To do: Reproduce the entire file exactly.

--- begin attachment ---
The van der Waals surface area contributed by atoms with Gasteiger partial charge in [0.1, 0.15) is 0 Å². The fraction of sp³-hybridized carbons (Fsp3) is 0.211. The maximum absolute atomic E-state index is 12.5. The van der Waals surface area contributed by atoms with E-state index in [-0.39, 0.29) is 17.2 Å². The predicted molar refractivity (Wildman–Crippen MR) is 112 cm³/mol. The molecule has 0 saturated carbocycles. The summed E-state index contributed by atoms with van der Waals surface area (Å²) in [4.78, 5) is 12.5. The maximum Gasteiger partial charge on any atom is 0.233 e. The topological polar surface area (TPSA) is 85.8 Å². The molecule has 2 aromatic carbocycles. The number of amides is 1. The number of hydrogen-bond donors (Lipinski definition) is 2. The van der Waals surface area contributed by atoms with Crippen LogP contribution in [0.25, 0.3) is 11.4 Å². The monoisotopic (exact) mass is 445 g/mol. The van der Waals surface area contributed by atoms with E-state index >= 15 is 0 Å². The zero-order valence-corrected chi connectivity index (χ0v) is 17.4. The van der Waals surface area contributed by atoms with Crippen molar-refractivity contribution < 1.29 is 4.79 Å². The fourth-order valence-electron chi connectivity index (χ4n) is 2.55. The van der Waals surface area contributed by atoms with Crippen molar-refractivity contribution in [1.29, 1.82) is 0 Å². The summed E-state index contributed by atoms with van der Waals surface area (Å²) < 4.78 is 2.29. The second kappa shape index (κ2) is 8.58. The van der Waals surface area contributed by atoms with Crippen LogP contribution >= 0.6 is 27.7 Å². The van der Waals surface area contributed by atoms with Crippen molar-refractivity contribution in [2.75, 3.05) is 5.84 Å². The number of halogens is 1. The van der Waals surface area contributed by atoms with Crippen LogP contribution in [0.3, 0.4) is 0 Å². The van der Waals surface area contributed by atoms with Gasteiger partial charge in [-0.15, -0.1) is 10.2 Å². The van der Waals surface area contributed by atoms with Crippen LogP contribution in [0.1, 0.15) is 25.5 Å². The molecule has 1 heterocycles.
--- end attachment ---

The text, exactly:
The van der Waals surface area contributed by atoms with Gasteiger partial charge in [0.1, 0.15) is 0 Å². The fraction of sp³-hybridized carbons (Fsp3) is 0.211. The maximum absolute atomic E-state index is 12.5. The van der Waals surface area contributed by atoms with E-state index in [-0.39, 0.29) is 17.2 Å². The predicted molar refractivity (Wildman–Crippen MR) is 112 cm³/mol. The molecule has 0 saturated carbocycles. The summed E-state index contributed by atoms with van der Waals surface area (Å²) in [4.78, 5) is 12.5. The maximum Gasteiger partial charge on any atom is 0.233 e. The topological polar surface area (TPSA) is 85.8 Å². The molecule has 2 aromatic carbocycles. The number of amides is 1. The number of hydrogen-bond donors (Lipinski definition) is 2. The van der Waals surface area contributed by atoms with Crippen LogP contribution in [0.25, 0.3) is 11.4 Å². The monoisotopic (exact) mass is 445 g/mol. The van der Waals surface area contributed by atoms with E-state index >= 15 is 0 Å². The zero-order valence-corrected chi connectivity index (χ0v) is 17.4. The van der Waals surface area contributed by atoms with Crippen molar-refractivity contribution < 1.29 is 4.79 Å². The fourth-order valence-electron chi connectivity index (χ4n) is 2.55. The van der Waals surface area contributed by atoms with Crippen molar-refractivity contribution in [1.29, 1.82) is 0 Å². The summed E-state index contributed by atoms with van der Waals surface area (Å²) < 4.78 is 2.29. The second kappa shape index (κ2) is 8.58. The van der Waals surface area contributed by atoms with Crippen LogP contribution >= 0.6 is 27.7 Å². The van der Waals surface area contributed by atoms with Crippen molar-refractivity contribution in [2.75, 3.05) is 5.84 Å². The number of halogens is 1. The van der Waals surface area contributed by atoms with Crippen LogP contribution in [0.3, 0.4) is 0 Å². The van der Waals surface area contributed by atoms with Gasteiger partial charge in [-0.15, -0.1) is 10.2 Å². The van der Waals surface area contributed by atoms with Crippen LogP contribution in [0.1, 0.15) is 25.5 Å². The molecule has 1 heterocycles.